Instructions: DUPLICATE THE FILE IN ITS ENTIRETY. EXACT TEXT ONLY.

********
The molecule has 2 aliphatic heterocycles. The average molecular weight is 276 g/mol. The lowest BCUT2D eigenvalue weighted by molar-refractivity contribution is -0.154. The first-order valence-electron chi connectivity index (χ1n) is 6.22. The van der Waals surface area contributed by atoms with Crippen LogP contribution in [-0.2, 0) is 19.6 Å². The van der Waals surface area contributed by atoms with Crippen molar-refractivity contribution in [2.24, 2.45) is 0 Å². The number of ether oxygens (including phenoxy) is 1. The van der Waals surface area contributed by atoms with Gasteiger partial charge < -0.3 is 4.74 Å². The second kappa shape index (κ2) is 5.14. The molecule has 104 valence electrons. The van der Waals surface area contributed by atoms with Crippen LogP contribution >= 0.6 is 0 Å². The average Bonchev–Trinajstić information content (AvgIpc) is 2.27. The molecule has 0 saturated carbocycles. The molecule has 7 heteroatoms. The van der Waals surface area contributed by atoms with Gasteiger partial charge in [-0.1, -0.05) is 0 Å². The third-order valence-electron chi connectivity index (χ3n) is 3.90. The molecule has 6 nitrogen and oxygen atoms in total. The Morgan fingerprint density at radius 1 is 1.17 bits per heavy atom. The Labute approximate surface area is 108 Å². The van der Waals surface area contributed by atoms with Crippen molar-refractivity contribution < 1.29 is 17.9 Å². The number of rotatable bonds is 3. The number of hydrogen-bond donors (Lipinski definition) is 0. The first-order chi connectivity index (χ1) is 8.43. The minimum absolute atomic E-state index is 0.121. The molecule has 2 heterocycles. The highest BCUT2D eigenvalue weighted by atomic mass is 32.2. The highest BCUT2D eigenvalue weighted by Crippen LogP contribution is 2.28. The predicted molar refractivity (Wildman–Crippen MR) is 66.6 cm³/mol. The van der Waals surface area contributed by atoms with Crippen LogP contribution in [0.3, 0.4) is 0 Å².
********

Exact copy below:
The molecule has 2 aliphatic heterocycles. The average molecular weight is 276 g/mol. The lowest BCUT2D eigenvalue weighted by molar-refractivity contribution is -0.154. The first-order valence-electron chi connectivity index (χ1n) is 6.22. The van der Waals surface area contributed by atoms with Crippen LogP contribution in [-0.2, 0) is 19.6 Å². The van der Waals surface area contributed by atoms with Crippen molar-refractivity contribution in [2.24, 2.45) is 0 Å². The number of ether oxygens (including phenoxy) is 1. The van der Waals surface area contributed by atoms with Gasteiger partial charge < -0.3 is 4.74 Å². The second kappa shape index (κ2) is 5.14. The molecule has 104 valence electrons. The van der Waals surface area contributed by atoms with Crippen LogP contribution >= 0.6 is 0 Å². The average Bonchev–Trinajstić information content (AvgIpc) is 2.27. The molecule has 0 saturated carbocycles. The molecule has 7 heteroatoms. The van der Waals surface area contributed by atoms with Gasteiger partial charge in [-0.1, -0.05) is 0 Å². The third-order valence-electron chi connectivity index (χ3n) is 3.90. The molecule has 6 nitrogen and oxygen atoms in total. The Morgan fingerprint density at radius 1 is 1.17 bits per heavy atom. The Labute approximate surface area is 108 Å². The van der Waals surface area contributed by atoms with Crippen molar-refractivity contribution < 1.29 is 17.9 Å². The number of rotatable bonds is 3. The number of hydrogen-bond donors (Lipinski definition) is 0. The first-order chi connectivity index (χ1) is 8.43. The minimum absolute atomic E-state index is 0.121. The molecule has 2 heterocycles. The highest BCUT2D eigenvalue weighted by atomic mass is 32.2. The highest BCUT2D eigenvalue weighted by Crippen LogP contribution is 2.28. The predicted molar refractivity (Wildman–Crippen MR) is 66.6 cm³/mol. The van der Waals surface area contributed by atoms with Crippen LogP contribution in [0.3, 0.4) is 0 Å².